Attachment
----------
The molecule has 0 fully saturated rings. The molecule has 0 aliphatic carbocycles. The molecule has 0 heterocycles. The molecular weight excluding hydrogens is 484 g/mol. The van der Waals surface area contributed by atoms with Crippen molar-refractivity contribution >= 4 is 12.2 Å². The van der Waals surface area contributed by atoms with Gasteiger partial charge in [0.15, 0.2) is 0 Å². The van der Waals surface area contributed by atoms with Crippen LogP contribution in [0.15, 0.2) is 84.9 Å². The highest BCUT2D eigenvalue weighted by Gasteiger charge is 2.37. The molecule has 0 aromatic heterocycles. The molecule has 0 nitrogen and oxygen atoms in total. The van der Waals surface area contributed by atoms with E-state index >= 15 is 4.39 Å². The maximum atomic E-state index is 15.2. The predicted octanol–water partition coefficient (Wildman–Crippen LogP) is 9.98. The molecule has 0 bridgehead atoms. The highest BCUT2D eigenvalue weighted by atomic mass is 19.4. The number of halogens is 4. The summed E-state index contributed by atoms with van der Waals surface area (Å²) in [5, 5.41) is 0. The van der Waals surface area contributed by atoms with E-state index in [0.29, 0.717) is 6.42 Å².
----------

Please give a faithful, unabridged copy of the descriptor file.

The molecule has 0 fully saturated rings. The molecule has 0 aliphatic carbocycles. The molecule has 0 heterocycles. The molecular weight excluding hydrogens is 484 g/mol. The van der Waals surface area contributed by atoms with Crippen molar-refractivity contribution >= 4 is 12.2 Å². The van der Waals surface area contributed by atoms with Gasteiger partial charge in [0.15, 0.2) is 0 Å². The van der Waals surface area contributed by atoms with Crippen LogP contribution in [0.15, 0.2) is 84.9 Å². The highest BCUT2D eigenvalue weighted by Gasteiger charge is 2.37. The molecule has 0 aromatic heterocycles. The molecule has 0 nitrogen and oxygen atoms in total. The van der Waals surface area contributed by atoms with E-state index >= 15 is 4.39 Å². The maximum atomic E-state index is 15.2. The predicted octanol–water partition coefficient (Wildman–Crippen LogP) is 9.98. The molecule has 0 bridgehead atoms. The highest BCUT2D eigenvalue weighted by atomic mass is 19.4. The number of halogens is 4. The summed E-state index contributed by atoms with van der Waals surface area (Å²) in [5, 5.41) is 0. The van der Waals surface area contributed by atoms with E-state index in [0.29, 0.717) is 6.42 Å².